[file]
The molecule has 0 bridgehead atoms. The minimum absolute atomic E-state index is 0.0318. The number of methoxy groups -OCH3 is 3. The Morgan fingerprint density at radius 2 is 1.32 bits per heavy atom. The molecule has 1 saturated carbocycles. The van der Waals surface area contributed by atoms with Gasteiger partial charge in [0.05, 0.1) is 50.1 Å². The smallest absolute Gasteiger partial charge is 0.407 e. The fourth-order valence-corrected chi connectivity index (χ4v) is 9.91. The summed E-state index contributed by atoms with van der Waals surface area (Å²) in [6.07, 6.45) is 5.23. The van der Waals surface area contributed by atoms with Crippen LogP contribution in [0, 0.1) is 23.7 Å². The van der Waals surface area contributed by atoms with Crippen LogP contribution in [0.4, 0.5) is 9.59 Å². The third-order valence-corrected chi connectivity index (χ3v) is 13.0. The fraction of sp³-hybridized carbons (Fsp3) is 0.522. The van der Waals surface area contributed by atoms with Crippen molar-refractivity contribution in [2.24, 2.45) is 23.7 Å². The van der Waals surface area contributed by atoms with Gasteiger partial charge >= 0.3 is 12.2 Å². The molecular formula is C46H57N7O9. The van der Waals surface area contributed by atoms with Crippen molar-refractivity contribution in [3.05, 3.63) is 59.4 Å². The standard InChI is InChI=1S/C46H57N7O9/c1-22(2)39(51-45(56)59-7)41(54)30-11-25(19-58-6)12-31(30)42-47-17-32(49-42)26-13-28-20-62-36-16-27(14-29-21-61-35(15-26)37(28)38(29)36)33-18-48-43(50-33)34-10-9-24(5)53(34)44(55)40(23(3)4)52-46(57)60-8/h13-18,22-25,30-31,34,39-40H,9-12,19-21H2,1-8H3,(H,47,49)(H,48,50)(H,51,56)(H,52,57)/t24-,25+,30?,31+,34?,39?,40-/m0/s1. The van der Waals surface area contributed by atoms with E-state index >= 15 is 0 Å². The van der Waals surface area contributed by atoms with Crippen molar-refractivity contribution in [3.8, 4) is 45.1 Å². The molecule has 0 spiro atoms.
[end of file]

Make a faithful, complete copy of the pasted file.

The molecule has 0 bridgehead atoms. The minimum absolute atomic E-state index is 0.0318. The number of methoxy groups -OCH3 is 3. The Morgan fingerprint density at radius 2 is 1.32 bits per heavy atom. The molecule has 1 saturated carbocycles. The van der Waals surface area contributed by atoms with Gasteiger partial charge in [0.05, 0.1) is 50.1 Å². The smallest absolute Gasteiger partial charge is 0.407 e. The fourth-order valence-corrected chi connectivity index (χ4v) is 9.91. The summed E-state index contributed by atoms with van der Waals surface area (Å²) in [6.07, 6.45) is 5.23. The van der Waals surface area contributed by atoms with Crippen LogP contribution in [0, 0.1) is 23.7 Å². The van der Waals surface area contributed by atoms with Crippen LogP contribution in [0.4, 0.5) is 9.59 Å². The third-order valence-corrected chi connectivity index (χ3v) is 13.0. The fraction of sp³-hybridized carbons (Fsp3) is 0.522. The van der Waals surface area contributed by atoms with Crippen molar-refractivity contribution in [2.24, 2.45) is 23.7 Å². The van der Waals surface area contributed by atoms with Gasteiger partial charge >= 0.3 is 12.2 Å². The molecular formula is C46H57N7O9. The van der Waals surface area contributed by atoms with Crippen molar-refractivity contribution in [3.05, 3.63) is 59.4 Å². The standard InChI is InChI=1S/C46H57N7O9/c1-22(2)39(51-45(56)59-7)41(54)30-11-25(19-58-6)12-31(30)42-47-17-32(49-42)26-13-28-20-62-36-16-27(14-29-21-61-35(15-26)37(28)38(29)36)33-18-48-43(50-33)34-10-9-24(5)53(34)44(55)40(23(3)4)52-46(57)60-8/h13-18,22-25,30-31,34,39-40H,9-12,19-21H2,1-8H3,(H,47,49)(H,48,50)(H,51,56)(H,52,57)/t24-,25+,30?,31+,34?,39?,40-/m0/s1. The van der Waals surface area contributed by atoms with E-state index >= 15 is 0 Å². The van der Waals surface area contributed by atoms with Crippen molar-refractivity contribution in [3.8, 4) is 45.1 Å². The molecule has 0 spiro atoms.